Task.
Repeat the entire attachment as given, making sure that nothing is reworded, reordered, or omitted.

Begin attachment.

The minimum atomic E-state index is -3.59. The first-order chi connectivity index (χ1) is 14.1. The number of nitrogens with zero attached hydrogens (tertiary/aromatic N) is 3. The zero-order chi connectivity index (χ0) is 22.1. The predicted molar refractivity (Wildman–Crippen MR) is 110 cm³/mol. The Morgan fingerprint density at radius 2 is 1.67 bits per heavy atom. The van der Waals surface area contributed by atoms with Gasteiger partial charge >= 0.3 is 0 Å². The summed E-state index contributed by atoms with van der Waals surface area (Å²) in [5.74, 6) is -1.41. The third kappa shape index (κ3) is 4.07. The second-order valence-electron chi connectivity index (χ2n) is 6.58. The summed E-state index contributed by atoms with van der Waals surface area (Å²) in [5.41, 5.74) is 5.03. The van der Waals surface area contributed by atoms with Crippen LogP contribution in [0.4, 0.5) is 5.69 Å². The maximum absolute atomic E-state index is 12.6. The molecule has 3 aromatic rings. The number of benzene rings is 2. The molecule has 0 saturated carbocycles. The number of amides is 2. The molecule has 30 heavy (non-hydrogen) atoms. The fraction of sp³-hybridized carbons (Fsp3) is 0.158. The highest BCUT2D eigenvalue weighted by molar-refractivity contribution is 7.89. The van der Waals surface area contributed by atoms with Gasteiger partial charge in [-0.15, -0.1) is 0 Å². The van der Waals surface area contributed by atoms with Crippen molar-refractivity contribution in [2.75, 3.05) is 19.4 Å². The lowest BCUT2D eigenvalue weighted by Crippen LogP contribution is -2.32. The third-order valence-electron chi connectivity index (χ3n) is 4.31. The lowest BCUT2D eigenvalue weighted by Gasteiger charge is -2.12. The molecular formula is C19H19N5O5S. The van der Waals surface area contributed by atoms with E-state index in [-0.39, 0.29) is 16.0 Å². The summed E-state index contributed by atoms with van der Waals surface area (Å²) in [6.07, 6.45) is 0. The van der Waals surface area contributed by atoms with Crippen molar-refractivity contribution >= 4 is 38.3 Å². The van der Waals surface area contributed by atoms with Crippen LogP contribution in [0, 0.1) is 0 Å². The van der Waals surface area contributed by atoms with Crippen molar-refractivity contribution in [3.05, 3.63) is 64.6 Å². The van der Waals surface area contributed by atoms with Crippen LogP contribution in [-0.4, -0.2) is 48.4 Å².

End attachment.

The minimum atomic E-state index is -3.59. The first-order chi connectivity index (χ1) is 14.1. The number of nitrogens with zero attached hydrogens (tertiary/aromatic N) is 3. The zero-order chi connectivity index (χ0) is 22.1. The predicted molar refractivity (Wildman–Crippen MR) is 110 cm³/mol. The Morgan fingerprint density at radius 2 is 1.67 bits per heavy atom. The van der Waals surface area contributed by atoms with Gasteiger partial charge >= 0.3 is 0 Å². The summed E-state index contributed by atoms with van der Waals surface area (Å²) in [5.74, 6) is -1.41. The third kappa shape index (κ3) is 4.07. The second-order valence-electron chi connectivity index (χ2n) is 6.58. The summed E-state index contributed by atoms with van der Waals surface area (Å²) in [5.41, 5.74) is 5.03. The van der Waals surface area contributed by atoms with Crippen LogP contribution in [0.4, 0.5) is 5.69 Å². The maximum absolute atomic E-state index is 12.6. The molecule has 3 aromatic rings. The number of benzene rings is 2. The molecule has 0 saturated carbocycles. The number of amides is 2. The molecule has 30 heavy (non-hydrogen) atoms. The fraction of sp³-hybridized carbons (Fsp3) is 0.158. The highest BCUT2D eigenvalue weighted by molar-refractivity contribution is 7.89. The van der Waals surface area contributed by atoms with Gasteiger partial charge in [-0.15, -0.1) is 0 Å². The van der Waals surface area contributed by atoms with Crippen molar-refractivity contribution in [2.75, 3.05) is 19.4 Å². The lowest BCUT2D eigenvalue weighted by Crippen LogP contribution is -2.32. The third-order valence-electron chi connectivity index (χ3n) is 4.31. The lowest BCUT2D eigenvalue weighted by Gasteiger charge is -2.12. The molecular formula is C19H19N5O5S. The van der Waals surface area contributed by atoms with E-state index in [-0.39, 0.29) is 16.0 Å². The summed E-state index contributed by atoms with van der Waals surface area (Å²) in [6.07, 6.45) is 0. The van der Waals surface area contributed by atoms with Crippen molar-refractivity contribution >= 4 is 38.3 Å². The van der Waals surface area contributed by atoms with Crippen LogP contribution in [0, 0.1) is 0 Å². The van der Waals surface area contributed by atoms with Crippen molar-refractivity contribution in [3.05, 3.63) is 64.6 Å². The van der Waals surface area contributed by atoms with Crippen LogP contribution in [-0.4, -0.2) is 48.4 Å².